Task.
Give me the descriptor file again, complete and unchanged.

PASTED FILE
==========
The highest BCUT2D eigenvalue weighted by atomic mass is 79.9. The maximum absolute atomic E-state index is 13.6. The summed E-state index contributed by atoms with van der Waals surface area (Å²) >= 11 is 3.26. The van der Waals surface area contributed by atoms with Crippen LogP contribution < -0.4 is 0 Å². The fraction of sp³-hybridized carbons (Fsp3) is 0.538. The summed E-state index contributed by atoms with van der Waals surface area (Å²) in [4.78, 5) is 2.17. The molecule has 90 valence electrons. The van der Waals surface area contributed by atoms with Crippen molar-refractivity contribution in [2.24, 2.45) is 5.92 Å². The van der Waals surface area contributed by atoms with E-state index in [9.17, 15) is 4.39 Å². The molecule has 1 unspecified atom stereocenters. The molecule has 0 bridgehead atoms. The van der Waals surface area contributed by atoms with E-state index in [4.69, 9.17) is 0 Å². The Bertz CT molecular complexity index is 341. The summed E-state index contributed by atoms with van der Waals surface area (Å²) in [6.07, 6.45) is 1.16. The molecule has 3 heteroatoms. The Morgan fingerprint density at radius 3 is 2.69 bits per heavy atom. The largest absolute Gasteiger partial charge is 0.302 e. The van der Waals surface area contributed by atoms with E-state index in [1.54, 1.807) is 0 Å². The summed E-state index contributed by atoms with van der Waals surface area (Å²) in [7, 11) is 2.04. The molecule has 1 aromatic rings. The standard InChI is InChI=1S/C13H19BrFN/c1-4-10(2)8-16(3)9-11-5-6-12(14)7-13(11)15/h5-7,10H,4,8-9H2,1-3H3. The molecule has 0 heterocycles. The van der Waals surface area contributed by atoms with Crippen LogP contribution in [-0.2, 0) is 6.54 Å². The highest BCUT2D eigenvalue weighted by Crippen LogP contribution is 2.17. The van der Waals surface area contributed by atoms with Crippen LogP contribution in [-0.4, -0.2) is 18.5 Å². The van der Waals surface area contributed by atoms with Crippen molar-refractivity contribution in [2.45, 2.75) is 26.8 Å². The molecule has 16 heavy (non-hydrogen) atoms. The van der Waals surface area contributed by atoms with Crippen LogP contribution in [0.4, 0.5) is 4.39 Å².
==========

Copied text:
The highest BCUT2D eigenvalue weighted by atomic mass is 79.9. The maximum absolute atomic E-state index is 13.6. The summed E-state index contributed by atoms with van der Waals surface area (Å²) >= 11 is 3.26. The van der Waals surface area contributed by atoms with Crippen LogP contribution < -0.4 is 0 Å². The fraction of sp³-hybridized carbons (Fsp3) is 0.538. The summed E-state index contributed by atoms with van der Waals surface area (Å²) in [4.78, 5) is 2.17. The molecule has 90 valence electrons. The van der Waals surface area contributed by atoms with Crippen molar-refractivity contribution in [2.24, 2.45) is 5.92 Å². The van der Waals surface area contributed by atoms with E-state index in [9.17, 15) is 4.39 Å². The molecule has 1 unspecified atom stereocenters. The molecule has 0 bridgehead atoms. The van der Waals surface area contributed by atoms with E-state index in [4.69, 9.17) is 0 Å². The Bertz CT molecular complexity index is 341. The summed E-state index contributed by atoms with van der Waals surface area (Å²) in [6.07, 6.45) is 1.16. The molecule has 3 heteroatoms. The Morgan fingerprint density at radius 3 is 2.69 bits per heavy atom. The largest absolute Gasteiger partial charge is 0.302 e. The van der Waals surface area contributed by atoms with E-state index in [1.54, 1.807) is 0 Å². The summed E-state index contributed by atoms with van der Waals surface area (Å²) in [7, 11) is 2.04. The molecule has 1 aromatic rings. The standard InChI is InChI=1S/C13H19BrFN/c1-4-10(2)8-16(3)9-11-5-6-12(14)7-13(11)15/h5-7,10H,4,8-9H2,1-3H3. The molecule has 0 heterocycles. The van der Waals surface area contributed by atoms with Crippen LogP contribution in [-0.2, 0) is 6.54 Å². The highest BCUT2D eigenvalue weighted by Crippen LogP contribution is 2.17. The van der Waals surface area contributed by atoms with Crippen LogP contribution in [-0.4, -0.2) is 18.5 Å². The van der Waals surface area contributed by atoms with Crippen molar-refractivity contribution in [2.45, 2.75) is 26.8 Å². The molecule has 16 heavy (non-hydrogen) atoms. The van der Waals surface area contributed by atoms with Crippen LogP contribution in [0.4, 0.5) is 4.39 Å².